Dippity-Do and the Sacred Rituals of Beauty

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I’ve spent an entire, glorious week just goofing off. I’ve written scads of good and not-so-good pieces, travelled to a typewriter shop in North Little Rock, sang “You Are My Sunshine” endlessly to The Perfect Grandson, and read whatever the hell I felt like reading. I watched old movies – Gaslight, Toys in the Attic, Adam’s Rib, and anything I could find to stay away from CNN’s election coverage. If we’ve entered into a new war, please don’t tell me until Monday morning. I’ve still got two more days of this mindless bliss.

It’s only fitting that I rounded out the spring break week by making a leisurely trip to the salon. Now, I go to the salon for hair and nails regularly, but those trips are squeezed between very busy hours of very busy days during godawful busy weeks. It’s a delicacy to stroll into a salon, grab a cup of coffee, and just hang out until I’m transformed. That’s what I did today. No clock-watching. No knee-bouncing hurry. And I just basked in the glow of not needing to be anywhere else but Athena’s Salon.

When I was a little girl, women performed the beauty parlor ritual at least once a week. My mother did. Every Wednesday she had a standing appointment at the Jo-La-Ru Beauty Parlor, a sacred place where women shouted gossip from under noisy hood dryers. The objective, as I remember it, was to come in looking fairly haggard and leave with a beehive so manicured, so voluminous, that it was difficult to sit upright in the Plymouth without harming the teased masterpiece.

It took a long time to achieve such hair, especially before blow dryers and hot rollers. And there were hair products then that I never see now like Dippity-Do and that pink tape for bangs. It was all brush rollers and Aquanet at Jo-La-Ru on Wednesdays.

And the talk! Well, I honestly never heard much of it, no matter how loudly Mom’s womenfriends shouted from under those hair dryers. Mom was an expert at distraction and always managed to Find Something For Me To Do. I was only in it for the sweaty-cold Coca-Colas in squatty bottles from the ten-cent machine. But over my head I could hear the hoarse whispers of ruined lives and substandard medical care. I wish I could remember the particulars, but I was too busy coloring and drinking Cokes.

What I did learn was invaluable. I discovered beauty and exactly what it took for a woman to chase it down and own it. I earned my diploma in proper lipstick application and using a teasing comb. More importantly, I learned that these women – when away from their menfolk and gathered together with heads full of brush rollers – these women became themselves. It was like someone told them all to collectively exhale and they did it. They smoked Bel-Airs and sat with their ankles apart and laughed out loud. They tore casserole recipes out of magazines and told stories I wasn’t supposed to hear. They went without girdles. All afternoon.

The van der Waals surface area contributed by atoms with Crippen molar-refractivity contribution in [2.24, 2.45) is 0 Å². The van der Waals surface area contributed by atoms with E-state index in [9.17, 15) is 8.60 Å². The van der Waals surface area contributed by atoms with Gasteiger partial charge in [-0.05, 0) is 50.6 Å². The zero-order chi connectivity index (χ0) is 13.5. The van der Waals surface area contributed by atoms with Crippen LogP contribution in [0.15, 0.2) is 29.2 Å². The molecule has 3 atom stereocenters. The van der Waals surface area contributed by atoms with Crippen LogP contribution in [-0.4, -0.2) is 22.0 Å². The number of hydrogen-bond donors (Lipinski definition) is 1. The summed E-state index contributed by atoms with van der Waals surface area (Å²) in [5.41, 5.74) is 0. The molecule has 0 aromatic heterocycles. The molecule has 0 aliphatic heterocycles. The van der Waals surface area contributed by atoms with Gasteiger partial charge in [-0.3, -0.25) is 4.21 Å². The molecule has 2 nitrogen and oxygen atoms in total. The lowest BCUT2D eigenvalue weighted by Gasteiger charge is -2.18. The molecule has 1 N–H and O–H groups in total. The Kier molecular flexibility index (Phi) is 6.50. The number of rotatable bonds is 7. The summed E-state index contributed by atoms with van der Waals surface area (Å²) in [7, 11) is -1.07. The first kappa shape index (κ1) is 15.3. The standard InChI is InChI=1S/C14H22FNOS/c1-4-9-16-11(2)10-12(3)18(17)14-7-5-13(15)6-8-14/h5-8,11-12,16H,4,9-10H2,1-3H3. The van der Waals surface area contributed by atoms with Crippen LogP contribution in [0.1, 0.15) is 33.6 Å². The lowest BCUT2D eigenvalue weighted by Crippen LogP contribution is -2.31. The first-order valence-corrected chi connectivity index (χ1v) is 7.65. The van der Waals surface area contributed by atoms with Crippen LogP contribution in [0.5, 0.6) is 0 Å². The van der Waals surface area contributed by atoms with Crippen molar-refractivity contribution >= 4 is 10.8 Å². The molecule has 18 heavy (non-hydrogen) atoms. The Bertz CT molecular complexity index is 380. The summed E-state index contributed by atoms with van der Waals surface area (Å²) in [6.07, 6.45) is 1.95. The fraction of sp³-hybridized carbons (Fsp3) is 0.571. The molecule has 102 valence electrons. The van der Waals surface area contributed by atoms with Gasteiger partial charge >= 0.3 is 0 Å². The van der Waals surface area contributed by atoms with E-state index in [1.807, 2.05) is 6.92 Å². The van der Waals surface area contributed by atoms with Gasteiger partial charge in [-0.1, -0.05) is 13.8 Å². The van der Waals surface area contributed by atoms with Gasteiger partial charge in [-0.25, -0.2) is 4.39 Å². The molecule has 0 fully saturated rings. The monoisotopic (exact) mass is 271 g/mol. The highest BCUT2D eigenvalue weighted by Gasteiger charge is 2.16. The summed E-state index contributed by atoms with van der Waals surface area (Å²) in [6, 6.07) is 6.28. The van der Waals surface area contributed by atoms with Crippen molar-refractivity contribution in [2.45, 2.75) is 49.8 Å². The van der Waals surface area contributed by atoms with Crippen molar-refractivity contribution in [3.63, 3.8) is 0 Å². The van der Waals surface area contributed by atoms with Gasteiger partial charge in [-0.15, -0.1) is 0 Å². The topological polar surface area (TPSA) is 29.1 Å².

These country club women let loose on Wednesdays at the Jo-La-Ru Beauty Salon, and it was a sight to behold.

What I did today at Athena’s Salon wasn’t quite that shocking. We live in different times and there’s a woman running for President, for God’s sake. I sat there getting my nails done anyway, continuing at least some part of the beauty ritual my mama taught me. Tina (Athena) and I laughed and gossiped a bit and I left manicured, rejuvenated.

Just so you know, there was a good five or six inches of clearance between my hair and the moon roof of the Avalon when I left.

7 thoughts on “Dippity-Do and the Sacred Rituals of Beauty

  1. That is the perfect end to what sounds like a perfect spring break!! I used to get the best gossip about everyone in town when my mom would take me with her to get her hair frosted. It was greatness.

  2. And that was “frosted” – not highlighted, not foiled. Our mama’s had their hair pulled through caps with crochet hooks. That’s the sign of a real woman.

  3. My mom in that little cap getting her hair pulled through the tiny holes with a crochet hook will forever stick with me. I knew you’d know exactly what I was talking about!!

  4. Thanks for the memory prompt! I would go to the beauty salon with my mother in the 50’s. I loved reading the scandalous “True Confessions” type magazines that they had there. At least they were scandalous for a 10-year-old!

  5. I never got past the covers of those magazines before my mama quickly replaced it with a coloring book. But the covers were sometimes enough. I’m glad you had a little memory-moment. Close you eyes and you can still smell the perm chemicals.

  6. one summer when i was in college, i worked for state beauty supply delivering shampoo, permanent waves, brushes, shears, wax and everything else you can think of to hair dressers at salons all over north mississippi. it was the BEST job i ever had, because i got to see what goes on behind the scenes in “beverly’s hair affair,” “the clip joint,” “safari,” and “hair designs” (just to name a few): lots of dope smoking in the break room at some of them, lots of really good sex talk at the others. i loved how the hair dressers and their clients never missed a beat when i came in with their supplies, never changed the direction of their conversation for my benefit. i have lots of great hair shoppe stories because of it.

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